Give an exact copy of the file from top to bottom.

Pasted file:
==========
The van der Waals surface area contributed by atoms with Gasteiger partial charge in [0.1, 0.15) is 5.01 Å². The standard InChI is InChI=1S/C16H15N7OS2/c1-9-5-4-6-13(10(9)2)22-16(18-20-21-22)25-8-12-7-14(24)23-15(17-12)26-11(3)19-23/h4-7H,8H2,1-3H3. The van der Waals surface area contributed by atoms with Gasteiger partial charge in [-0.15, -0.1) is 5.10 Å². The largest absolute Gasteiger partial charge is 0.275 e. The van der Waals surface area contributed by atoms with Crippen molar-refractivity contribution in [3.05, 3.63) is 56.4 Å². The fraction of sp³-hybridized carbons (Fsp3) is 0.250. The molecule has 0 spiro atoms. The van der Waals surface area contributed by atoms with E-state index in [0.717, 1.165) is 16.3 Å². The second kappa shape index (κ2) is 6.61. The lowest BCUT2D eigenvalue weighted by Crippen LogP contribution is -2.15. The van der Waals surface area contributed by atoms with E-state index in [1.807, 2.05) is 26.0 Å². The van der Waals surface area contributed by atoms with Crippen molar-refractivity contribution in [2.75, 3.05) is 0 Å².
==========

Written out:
The van der Waals surface area contributed by atoms with Gasteiger partial charge in [0.1, 0.15) is 5.01 Å². The standard InChI is InChI=1S/C16H15N7OS2/c1-9-5-4-6-13(10(9)2)22-16(18-20-21-22)25-8-12-7-14(24)23-15(17-12)26-11(3)19-23/h4-7H,8H2,1-3H3. The van der Waals surface area contributed by atoms with Gasteiger partial charge in [-0.15, -0.1) is 5.10 Å². The largest absolute Gasteiger partial charge is 0.275 e. The van der Waals surface area contributed by atoms with Crippen molar-refractivity contribution in [3.05, 3.63) is 56.4 Å². The fraction of sp³-hybridized carbons (Fsp3) is 0.250. The molecule has 0 spiro atoms. The van der Waals surface area contributed by atoms with E-state index in [0.717, 1.165) is 16.3 Å². The second kappa shape index (κ2) is 6.61. The lowest BCUT2D eigenvalue weighted by Crippen LogP contribution is -2.15. The van der Waals surface area contributed by atoms with E-state index in [1.807, 2.05) is 26.0 Å². The van der Waals surface area contributed by atoms with Crippen molar-refractivity contribution in [2.75, 3.05) is 0 Å².